Over the last decade or so, film distribution has become more versatile and unpredictable than ever before. Movies are provided to audiences through a myriad of platforms and services. So much so, that outside of the major Hollywood tent poles, a new release could premiere about anywhere these days. As a result, a film’s form of distribution is no longer a mark of its quality or lack thereof. Of course, movies released outside of the traditional theatrical environment has become the new norm in light of a global pandemic. Thus, a fun question to ask one’s self is, “Would this flick have played in theaters under standard circumstances?” The most recent release to raise this query is Arkansas.
This crime drama, set in the underworld of the Arkansas chapter of The Dixie Mafia, follows Kyle (Liam Hemsworth) and Swin (Clark Duke), two veritable strangers-turned-partners-in-crime. As bottom rung drug dealers, the pair quickly find a mentor in a national park ranger named Ranger Bright (John Malkovich), who’s also in the drug trade. Bright informs his new portages that they all work for the same mysterious backwoods kingpin known as Frog (Vince Vaughn) and as long as they follow orders without question, all will go swimmingly. Alas, as tends to happen in such genre tales, Kyle and Swin soon find themselves in over their heads in the Arkansas swamp of a career pool they’ve chosen.
In many ways, Arkansas is merely a boilerplate neo-noir. So how does such standard fare attract a cast chalk-full of seasoned actors? No doubt, all the credit is due to Clark Duke. A comedic character actor who generally fills the geek roles; while his name might not ring a bell, you’ve surely seen him. Believe it or not, Duke’s career spans nearly 30 years. During that time, it seems Duke’s made plenty of connections with those who want to work with him, which is a good thing since Duke’s doing double duty as a director and actor with Arkansas.
Admittedly, when the movie in review began, I thought, “Here we go, another flick full of Southern stereotypes and exaggerated or bad accents.” Now, that may seem like a snap judgment, but allow me to explain. Firstly, I was born and live in North Carolina. So, for better or worse, I’m familiar the culture of much of the southern United States. Therefore, if a story is set in the region, it’s harder for me to be overly forgiving of laziness that relies on southern stereotypes. Secondly, the opening scene has Hemsworth’s character sucking down a PBR while his accent comes-and-goes. Clearly, I was in for a long ride.
While not in fact a long ride, the first act of Arkansas is a bit of a bumpy one. It’s during this portion that the movie wears its crime fiction influences on its Western shirt sleeve. There’s a little bit of Elmore Leonard and a helluva’ lot of Quentin Tarantino love going on. Particularly regarding the novelistic structure of the narrative. To be fair, though, Arkansas is based on a lesser-known novel by John Brandon. Thus, I’d imagine that the film’s story structure originated with its source material.
It was in this movie’s second act where something of a subtle magic trick occurred. But, I’ll be darned if I wasn’t being pulled into and entertained by Arkansas! For the remainder of its runtime, the film in review became the equivalent of comfortably zoning-out on a Sunday afternoon. Or, in the case of our current time, a decidedly or unintentionally lazy day in quarantine. Yes, I was invested and wanted to know what was going to happen to these archetypal characters; most of whom are well-played by the actors portraying them.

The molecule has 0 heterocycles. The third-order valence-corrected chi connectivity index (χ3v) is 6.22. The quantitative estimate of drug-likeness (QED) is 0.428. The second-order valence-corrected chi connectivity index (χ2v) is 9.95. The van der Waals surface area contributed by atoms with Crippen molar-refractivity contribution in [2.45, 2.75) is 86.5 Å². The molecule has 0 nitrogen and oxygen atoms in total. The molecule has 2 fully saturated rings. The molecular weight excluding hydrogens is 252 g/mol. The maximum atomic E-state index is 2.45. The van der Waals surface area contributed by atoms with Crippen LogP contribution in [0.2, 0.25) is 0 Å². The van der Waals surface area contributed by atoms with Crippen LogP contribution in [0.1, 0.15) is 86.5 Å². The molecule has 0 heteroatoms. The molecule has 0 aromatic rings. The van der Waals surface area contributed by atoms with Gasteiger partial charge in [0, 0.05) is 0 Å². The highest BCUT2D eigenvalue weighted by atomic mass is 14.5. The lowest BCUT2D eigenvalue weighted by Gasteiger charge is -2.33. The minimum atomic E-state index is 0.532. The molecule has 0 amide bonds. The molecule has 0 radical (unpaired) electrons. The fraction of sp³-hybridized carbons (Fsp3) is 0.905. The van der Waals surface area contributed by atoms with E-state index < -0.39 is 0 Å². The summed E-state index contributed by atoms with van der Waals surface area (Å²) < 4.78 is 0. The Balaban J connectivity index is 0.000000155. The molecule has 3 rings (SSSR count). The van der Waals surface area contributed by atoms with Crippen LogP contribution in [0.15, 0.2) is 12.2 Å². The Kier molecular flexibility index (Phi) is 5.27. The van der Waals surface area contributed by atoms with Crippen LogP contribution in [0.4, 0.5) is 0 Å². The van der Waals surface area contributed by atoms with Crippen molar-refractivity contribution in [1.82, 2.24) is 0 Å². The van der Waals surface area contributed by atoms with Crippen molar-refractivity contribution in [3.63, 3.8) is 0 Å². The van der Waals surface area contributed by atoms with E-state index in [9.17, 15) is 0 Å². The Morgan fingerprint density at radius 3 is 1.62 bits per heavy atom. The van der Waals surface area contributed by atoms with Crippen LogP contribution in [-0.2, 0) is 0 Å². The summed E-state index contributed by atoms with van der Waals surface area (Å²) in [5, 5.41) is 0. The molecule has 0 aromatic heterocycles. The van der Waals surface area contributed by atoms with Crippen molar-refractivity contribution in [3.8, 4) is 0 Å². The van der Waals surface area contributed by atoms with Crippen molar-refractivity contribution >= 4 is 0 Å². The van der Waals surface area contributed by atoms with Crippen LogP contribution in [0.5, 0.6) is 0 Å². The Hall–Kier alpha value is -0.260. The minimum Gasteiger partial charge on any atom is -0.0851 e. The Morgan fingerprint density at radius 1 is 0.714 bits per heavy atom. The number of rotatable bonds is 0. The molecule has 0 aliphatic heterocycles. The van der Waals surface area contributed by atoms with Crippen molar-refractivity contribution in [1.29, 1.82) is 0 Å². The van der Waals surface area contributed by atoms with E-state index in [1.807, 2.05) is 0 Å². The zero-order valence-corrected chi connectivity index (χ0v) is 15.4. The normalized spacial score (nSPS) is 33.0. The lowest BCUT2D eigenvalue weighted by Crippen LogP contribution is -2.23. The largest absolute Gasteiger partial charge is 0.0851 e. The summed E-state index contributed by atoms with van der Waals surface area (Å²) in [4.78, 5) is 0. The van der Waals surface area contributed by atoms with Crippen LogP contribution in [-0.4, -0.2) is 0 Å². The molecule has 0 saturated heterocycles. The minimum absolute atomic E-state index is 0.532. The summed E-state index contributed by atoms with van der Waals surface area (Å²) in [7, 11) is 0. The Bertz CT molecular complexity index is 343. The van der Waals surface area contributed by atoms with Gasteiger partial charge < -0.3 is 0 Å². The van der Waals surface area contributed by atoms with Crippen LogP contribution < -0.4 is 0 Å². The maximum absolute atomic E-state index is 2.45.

Vaughn, in particular, shines in all his scenes in a rare villainous turn. Unlike the actor’s antagonistic part in True Detective: Season 2 (2015) a few years ago, Vaughn manages to bring some actual charisma and humanity to Frog. The weakest link in this cast is Hemsworth; an actor who, unlike his elder brother, does not possess an overabundance of screen presence and star power. Even still, Hemsworth is perfectly serviceable as Kyle the majority of the time. Expect for a couple of scenes which I felt he sleepwalks through.
Meanwhile, it’s Duke who brings comic relief and a little soul to Arkansas as an actor, thanks in part to Swin’s romantic relationship with Johnna (Edwin Brolin). Behind the camera, Duke also proves to be skillful in his directorial debut. As an Arkansas native, the director doesn’t miss the opportunity to apply his home state’s atmosphere and color palette to this picture — which, I believe, is the significant aspect that pulled me into the film following a rough start.
Arkansas is not a movie I would recommend to everyone. But, if, like myself, you’re a fan of crime fiction or Southern stories, this movie is probably right up your alley. As opposed to being demanding, Arkansas is this genre’s equivalent of a warm bath. It’s a movie that provides comfort in familiarity, and there’s nothing wrong with that in these trying times. And to answer the question posed up front, yes, I think Arkansas would have received a very limited theatrical release.
Arkansas is Available for Purchase or Rental on Streaming Services, Blu-Ray, & DVD!